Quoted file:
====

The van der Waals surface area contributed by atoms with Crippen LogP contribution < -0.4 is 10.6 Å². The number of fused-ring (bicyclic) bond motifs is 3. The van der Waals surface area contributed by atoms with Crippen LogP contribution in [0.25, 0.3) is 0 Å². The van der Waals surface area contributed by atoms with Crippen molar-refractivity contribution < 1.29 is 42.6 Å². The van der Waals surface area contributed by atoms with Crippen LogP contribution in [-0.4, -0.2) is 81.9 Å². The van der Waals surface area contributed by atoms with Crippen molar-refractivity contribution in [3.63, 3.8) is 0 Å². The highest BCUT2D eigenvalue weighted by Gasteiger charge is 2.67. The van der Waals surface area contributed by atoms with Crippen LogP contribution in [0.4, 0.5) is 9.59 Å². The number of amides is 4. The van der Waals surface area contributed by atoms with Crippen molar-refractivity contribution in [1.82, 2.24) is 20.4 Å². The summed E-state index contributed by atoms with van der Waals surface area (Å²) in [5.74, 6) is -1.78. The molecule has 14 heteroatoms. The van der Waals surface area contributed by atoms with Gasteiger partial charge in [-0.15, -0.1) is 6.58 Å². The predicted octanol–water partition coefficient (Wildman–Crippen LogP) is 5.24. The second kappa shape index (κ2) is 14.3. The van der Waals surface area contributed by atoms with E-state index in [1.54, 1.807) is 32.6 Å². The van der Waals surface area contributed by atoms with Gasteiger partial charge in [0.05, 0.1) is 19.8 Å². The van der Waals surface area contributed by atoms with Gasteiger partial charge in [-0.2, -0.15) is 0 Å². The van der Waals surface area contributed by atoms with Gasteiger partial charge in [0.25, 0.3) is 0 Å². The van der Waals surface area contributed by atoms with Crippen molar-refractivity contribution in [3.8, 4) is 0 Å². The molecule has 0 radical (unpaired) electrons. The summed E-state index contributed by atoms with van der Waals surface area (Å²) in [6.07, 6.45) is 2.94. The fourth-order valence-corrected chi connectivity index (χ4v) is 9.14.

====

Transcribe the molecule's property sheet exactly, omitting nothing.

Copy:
The van der Waals surface area contributed by atoms with Crippen LogP contribution < -0.4 is 10.6 Å². The number of fused-ring (bicyclic) bond motifs is 3. The van der Waals surface area contributed by atoms with Crippen LogP contribution in [0.25, 0.3) is 0 Å². The van der Waals surface area contributed by atoms with Crippen molar-refractivity contribution < 1.29 is 42.6 Å². The van der Waals surface area contributed by atoms with Crippen LogP contribution in [-0.4, -0.2) is 81.9 Å². The van der Waals surface area contributed by atoms with Crippen molar-refractivity contribution in [3.63, 3.8) is 0 Å². The highest BCUT2D eigenvalue weighted by Gasteiger charge is 2.67. The van der Waals surface area contributed by atoms with Crippen LogP contribution in [0.4, 0.5) is 9.59 Å². The number of amides is 4. The van der Waals surface area contributed by atoms with Crippen molar-refractivity contribution in [1.82, 2.24) is 20.4 Å². The summed E-state index contributed by atoms with van der Waals surface area (Å²) in [5.74, 6) is -1.78. The molecule has 14 heteroatoms. The van der Waals surface area contributed by atoms with Gasteiger partial charge in [-0.15, -0.1) is 6.58 Å². The predicted octanol–water partition coefficient (Wildman–Crippen LogP) is 5.24. The second kappa shape index (κ2) is 14.3. The van der Waals surface area contributed by atoms with E-state index in [1.54, 1.807) is 32.6 Å². The van der Waals surface area contributed by atoms with Gasteiger partial charge in [0.05, 0.1) is 19.8 Å². The van der Waals surface area contributed by atoms with Gasteiger partial charge in [-0.2, -0.15) is 0 Å². The van der Waals surface area contributed by atoms with Gasteiger partial charge in [0.25, 0.3) is 0 Å². The van der Waals surface area contributed by atoms with Crippen molar-refractivity contribution in [3.8, 4) is 0 Å². The molecule has 0 radical (unpaired) electrons. The summed E-state index contributed by atoms with van der Waals surface area (Å²) in [6.07, 6.45) is 2.94. The fourth-order valence-corrected chi connectivity index (χ4v) is 9.14.